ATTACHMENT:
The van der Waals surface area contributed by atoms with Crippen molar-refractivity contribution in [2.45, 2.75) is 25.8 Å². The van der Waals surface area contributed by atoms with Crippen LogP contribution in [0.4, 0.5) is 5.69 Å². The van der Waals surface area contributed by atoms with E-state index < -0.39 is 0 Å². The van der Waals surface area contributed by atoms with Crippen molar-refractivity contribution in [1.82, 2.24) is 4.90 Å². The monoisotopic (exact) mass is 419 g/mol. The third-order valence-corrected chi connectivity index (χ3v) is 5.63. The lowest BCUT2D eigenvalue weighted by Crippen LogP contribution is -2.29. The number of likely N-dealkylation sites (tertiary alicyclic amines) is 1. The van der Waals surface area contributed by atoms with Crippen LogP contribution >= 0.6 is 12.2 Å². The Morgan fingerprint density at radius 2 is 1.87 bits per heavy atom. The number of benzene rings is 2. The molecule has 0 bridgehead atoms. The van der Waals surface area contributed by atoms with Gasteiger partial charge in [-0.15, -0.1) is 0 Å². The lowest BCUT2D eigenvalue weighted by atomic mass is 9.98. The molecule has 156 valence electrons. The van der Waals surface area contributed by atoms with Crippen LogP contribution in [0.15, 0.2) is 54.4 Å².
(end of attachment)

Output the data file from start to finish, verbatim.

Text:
The van der Waals surface area contributed by atoms with Crippen molar-refractivity contribution in [2.45, 2.75) is 25.8 Å². The van der Waals surface area contributed by atoms with Crippen LogP contribution in [0.4, 0.5) is 5.69 Å². The van der Waals surface area contributed by atoms with E-state index < -0.39 is 0 Å². The van der Waals surface area contributed by atoms with Crippen molar-refractivity contribution in [1.82, 2.24) is 4.90 Å². The monoisotopic (exact) mass is 419 g/mol. The third-order valence-corrected chi connectivity index (χ3v) is 5.63. The lowest BCUT2D eigenvalue weighted by Crippen LogP contribution is -2.29. The number of likely N-dealkylation sites (tertiary alicyclic amines) is 1. The van der Waals surface area contributed by atoms with Crippen LogP contribution >= 0.6 is 12.2 Å². The Morgan fingerprint density at radius 2 is 1.87 bits per heavy atom. The number of benzene rings is 2. The molecule has 0 bridgehead atoms. The van der Waals surface area contributed by atoms with Gasteiger partial charge in [-0.15, -0.1) is 0 Å². The lowest BCUT2D eigenvalue weighted by atomic mass is 9.98. The molecule has 156 valence electrons. The van der Waals surface area contributed by atoms with Crippen LogP contribution in [0.15, 0.2) is 54.4 Å².